Jocelyn Parkes, RPS director for Wales, looks at what is being done across Wales to improve patient care in light of the ‘Trusted to care’ report.
Striving to improve standards
Here in Wales, pharmacists and other health professionals have been reflecting on the findings of an independent review into the care of older people at the Princess of Wales Hospital and Neath Port Talbot Hospital.
It is fair to say that the ‘Trusted to care’ report, published in May 2014, was a shock for the Welsh public and for the dedicated health professionals who work for the NHS. The pharmacy profession in Wales has not shied away from the findings of the review. Immediately, we focused on what needs to be done to improve pharmaceutical care.
Over the past two months, the All Wales Chief Pharmacists Committee has had many discussions on what needs to change. It has recommended to health boards that they work with pharmacists to:
- Raise standards: Formally adopt and use the revised hospital standards, developed by the Royal Pharmaceutical Society (RPS), to inform service improvements;
- Improve services: Work collectively to describe the benefits and challenges of developing 24/7 access to pharmacy services, which will need to reflect local priorities and strategic goals;
- Change culture: Listen to and consider the views of the pharmacy team on a range of issues. There also needs to be more multidisciplinary ward-based working with clear roles and definitions;
- Update facilities: When wards are being refurbished, pharmacists must show leadership to ensure that designs reflect current and foreseeable practice and that automated medicines storage units are evaluated;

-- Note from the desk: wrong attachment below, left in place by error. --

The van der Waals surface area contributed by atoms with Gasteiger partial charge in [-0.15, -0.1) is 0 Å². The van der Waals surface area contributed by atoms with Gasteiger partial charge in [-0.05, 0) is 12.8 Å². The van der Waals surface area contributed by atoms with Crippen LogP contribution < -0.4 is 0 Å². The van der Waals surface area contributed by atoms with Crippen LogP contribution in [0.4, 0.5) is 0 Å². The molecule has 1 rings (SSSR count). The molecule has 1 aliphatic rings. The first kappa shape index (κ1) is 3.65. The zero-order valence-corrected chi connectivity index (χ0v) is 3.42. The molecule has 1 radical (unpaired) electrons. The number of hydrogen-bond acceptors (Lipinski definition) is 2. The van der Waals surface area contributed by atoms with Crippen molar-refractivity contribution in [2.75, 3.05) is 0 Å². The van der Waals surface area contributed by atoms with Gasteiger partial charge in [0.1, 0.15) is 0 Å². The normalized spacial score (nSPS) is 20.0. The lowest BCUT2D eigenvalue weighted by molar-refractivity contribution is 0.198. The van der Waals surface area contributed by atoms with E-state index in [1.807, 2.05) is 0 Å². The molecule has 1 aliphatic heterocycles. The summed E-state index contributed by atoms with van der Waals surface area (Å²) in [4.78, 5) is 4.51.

- Revise policies: An ‘All Wales medicines management policy’, with supporting procedures, is currently being discussed via a multi-professional forum, and is aiming to raise standards, ensure consistency of care and foster professionalism. This high level policy could then be adopted by health boards and incorporated into pharmacy, nursing and medical education at every level.
Improving our services and updating policies and facilities are important but we can only make patients our first concern if we live and practise as professionals and encourage a culture of professionalism at all times. To reinforce this message, the Welsh Centre for Pharmacy Professional Education (WCPPE) has produced an online e-learning package on professionalism, supported by workplace workshops, which discusses tricky ethical issues.
By providing guidance, support and standards and practical advice, the RPS has a role to play in promoting professionalism. We can help our members be the best they can be. We also advocate the profession to the wider NHS and patient groups. Our Medicines Safety Conference on 16 October 2014 in Cardiff will showcase the issues of caring for older people and the positive steps pharmacy can contribute to their care. For more information on the conference, please visit www.rpharms.com/wales.
It is never easy to read a report that highlights poor practice in healthcare, but it is heartening to see that the profession here in Wales is striving to improve standards and address the issues of concern.
Citation: The Pharmaceutical Journal URI: 20066446
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